Saturday, February 17, 2018
Thursday, February 15, 2018
Wednesday, February 14, 2018
illegal immigrant who took part in a sophisticated credit card fraud to ease his £1.5million gambling losses will be deported to Pakistan after serving three years in jail.
- Shabaaz Ahmed amassed casino debts after his asylum application was refused
- He worked for Nigerian scammers, using stolen cards to fund criminal accounts
- Ahmed admitted conspiracy to defraud at a hearing at Southwark Crown Court
- He was jailed for three years and will face deportation after serving his sentence
An illegal immigrant who took part in a sophisticated credit card fraud to ease his £1.5million gambling losses will be deported to Pakistan after serving three years in jail.
Shabaaz Ahmed, 41, amassed eye-watering debts at the Grosvenor Casino after his asylum application was refused.
Nigerian scammers supplied Ahmed with fraudulently obtained credit cards and ordered him to deposit funds in gang-controlled accounts or buy goods, gold or redeemable items such as gift vouchers.
Ahmed admitted using one of the credit cards to purchase a large quantity of cigarettes and was paid £200 for his participation in the scam.
Shabaaz Ahmed, 41, amassed eye-watering debts at the Grosvenor Casino after his asylum application was refused, Southwark Crown Court (pictured) heard
The card was later found to have spent £9,000 although others were responsible for a portion of that sum.
Ahmed was first arrested in June 2016 but two days later, racked up another £34,000 worth of fraudulent purchases.
Prosecutor Jeremy Rosenberg told the court Ahmed was ‘receiving approximately five fraudulent bank cards a week’ which were then ‘used through a network of individuals’.
He said the fraudster has no immigration status in the UK and has already been served with a deportation notice ordering his return to Pakistan.
‘Mr Ahmed has a clear and expansive gambling habit and the Crown are aware that he has some losses in the region of approximately £1.5million.
‘The Crown are aware that most, if not all, of his profits have gone into the casino.’
Ahmed and a second man, Manikkam Sivakumaran, 42, admitted conspiracy to defraud at Southwark Crown Court.
Judge Nicholas Loraine-Smith told Ahmed: ‘You have no right to be in this country.
‘Your application for asylum was refused a long time ago.
‘But you remained here and you became addicted to gambling and, it seems, also addicted to alcohol and to pay your debts you took to fraud.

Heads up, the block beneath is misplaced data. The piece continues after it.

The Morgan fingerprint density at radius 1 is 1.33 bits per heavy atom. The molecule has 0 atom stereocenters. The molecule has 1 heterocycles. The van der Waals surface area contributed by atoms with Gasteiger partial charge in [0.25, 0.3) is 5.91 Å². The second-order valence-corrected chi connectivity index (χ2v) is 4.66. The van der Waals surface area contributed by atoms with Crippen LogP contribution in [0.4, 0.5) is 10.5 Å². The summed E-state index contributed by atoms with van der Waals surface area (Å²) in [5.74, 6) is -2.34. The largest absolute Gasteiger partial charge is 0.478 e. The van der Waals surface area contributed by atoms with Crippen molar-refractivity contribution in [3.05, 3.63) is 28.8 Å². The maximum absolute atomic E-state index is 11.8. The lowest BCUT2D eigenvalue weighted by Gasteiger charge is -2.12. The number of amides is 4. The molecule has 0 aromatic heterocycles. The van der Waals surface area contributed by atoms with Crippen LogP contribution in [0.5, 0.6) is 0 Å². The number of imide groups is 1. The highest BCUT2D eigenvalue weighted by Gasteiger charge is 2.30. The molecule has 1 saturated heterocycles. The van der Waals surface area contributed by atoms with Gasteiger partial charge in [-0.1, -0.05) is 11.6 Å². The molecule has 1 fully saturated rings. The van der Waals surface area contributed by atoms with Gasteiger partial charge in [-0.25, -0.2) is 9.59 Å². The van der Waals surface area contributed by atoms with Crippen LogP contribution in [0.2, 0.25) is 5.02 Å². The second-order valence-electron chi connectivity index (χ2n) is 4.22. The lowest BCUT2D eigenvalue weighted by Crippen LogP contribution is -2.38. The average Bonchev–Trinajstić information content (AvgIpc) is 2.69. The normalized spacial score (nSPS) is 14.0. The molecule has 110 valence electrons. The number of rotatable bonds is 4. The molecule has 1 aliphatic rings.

‘You yourself were recruited to carry out this sophisticated credit card fraud and you in turn recruited at least three others.’
He added: ‘But when police released you on bail, within a day or two you were doing exactly the same thing to the tune of £34,000.’
To Sivakumaran, the judge said: ‘You do have positive good character as I have seen from the references but drink, and I suspect a bit of greed, led you to be tempted to commit fraud.’
Ahmed, of no fixed address, admitted conspiracy to defraud and two counts of fraud.
He was jailed for three years and will face deportation after serving his sentence.
Sivakumaran, of Merton, southwest London, admitted conspiracy to defraud.
He was handed a 20-day rehabilitation activity requirement addressing alcohol issues and ordered to complete 100 hours’ unpaid work with 12 months.
Tuesday, February 13, 2018
Murder suspect, 27, wanted after a 56-year-old businessman was tied-up and shot in the head during an armed warehouse robbery is detained in Pakistan
- Akhtar Javeed was murdered during a robbery at his catering firm in Birmingham
- Mr Javeed, 56, was shot dead at point-black range in February 2016
- Three people have already been jailed in connection with the crime
- Zarif, 27, from Derby, fled to Pakistan several days after the murder
Tahir Zarif, from Derby, is accused of murdering Akhtar Javeed in February 2016 at the victim's catering firm in Digbeth, Birmingham before fleeing to Pakistan where he has been arrested
A 27-year-old man suspected of murdering a businessman in a warehouse robbery has been detained in Pakistan.
Tahir Zarif, from Derby, was being sought in connection with the February 2016 murder of Akhtar Javeed at his catering supplies firm in Digbeth, Birmingham.
Detective Inspector Caroline Corfield, who is leading the investigation, said of Zarif's arrest: 'This is fantastic news for the family of Mr Javeed.
'For the last two years they have been living with the fact that the man suspected of killing him is at large somewhere, but with his detention they are another step closer to securing justice.